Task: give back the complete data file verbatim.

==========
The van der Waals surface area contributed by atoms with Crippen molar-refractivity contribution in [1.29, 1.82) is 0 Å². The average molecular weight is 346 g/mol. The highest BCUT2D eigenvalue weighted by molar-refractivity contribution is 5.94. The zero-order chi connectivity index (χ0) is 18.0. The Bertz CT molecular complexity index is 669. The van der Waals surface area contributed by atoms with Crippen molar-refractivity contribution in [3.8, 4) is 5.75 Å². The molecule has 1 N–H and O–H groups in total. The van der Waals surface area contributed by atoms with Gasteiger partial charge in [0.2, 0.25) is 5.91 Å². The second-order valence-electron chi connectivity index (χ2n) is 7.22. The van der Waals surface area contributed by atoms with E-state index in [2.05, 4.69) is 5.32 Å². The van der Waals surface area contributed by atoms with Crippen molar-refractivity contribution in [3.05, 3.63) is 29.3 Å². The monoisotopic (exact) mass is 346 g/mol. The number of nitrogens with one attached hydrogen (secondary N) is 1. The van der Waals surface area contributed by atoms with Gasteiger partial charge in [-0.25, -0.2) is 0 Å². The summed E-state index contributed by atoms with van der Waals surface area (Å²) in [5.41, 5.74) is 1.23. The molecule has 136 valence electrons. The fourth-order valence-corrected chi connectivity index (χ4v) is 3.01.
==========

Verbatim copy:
The van der Waals surface area contributed by atoms with Crippen molar-refractivity contribution in [1.29, 1.82) is 0 Å². The average molecular weight is 346 g/mol. The highest BCUT2D eigenvalue weighted by molar-refractivity contribution is 5.94. The zero-order chi connectivity index (χ0) is 18.0. The Bertz CT molecular complexity index is 669. The van der Waals surface area contributed by atoms with Crippen molar-refractivity contribution in [3.8, 4) is 5.75 Å². The molecule has 1 N–H and O–H groups in total. The van der Waals surface area contributed by atoms with Gasteiger partial charge in [0.2, 0.25) is 5.91 Å². The second-order valence-electron chi connectivity index (χ2n) is 7.22. The van der Waals surface area contributed by atoms with E-state index in [2.05, 4.69) is 5.32 Å². The van der Waals surface area contributed by atoms with Crippen molar-refractivity contribution in [3.05, 3.63) is 29.3 Å². The monoisotopic (exact) mass is 346 g/mol. The number of nitrogens with one attached hydrogen (secondary N) is 1. The van der Waals surface area contributed by atoms with Gasteiger partial charge in [-0.25, -0.2) is 0 Å². The summed E-state index contributed by atoms with van der Waals surface area (Å²) in [5.41, 5.74) is 1.23. The molecule has 136 valence electrons. The fourth-order valence-corrected chi connectivity index (χ4v) is 3.01.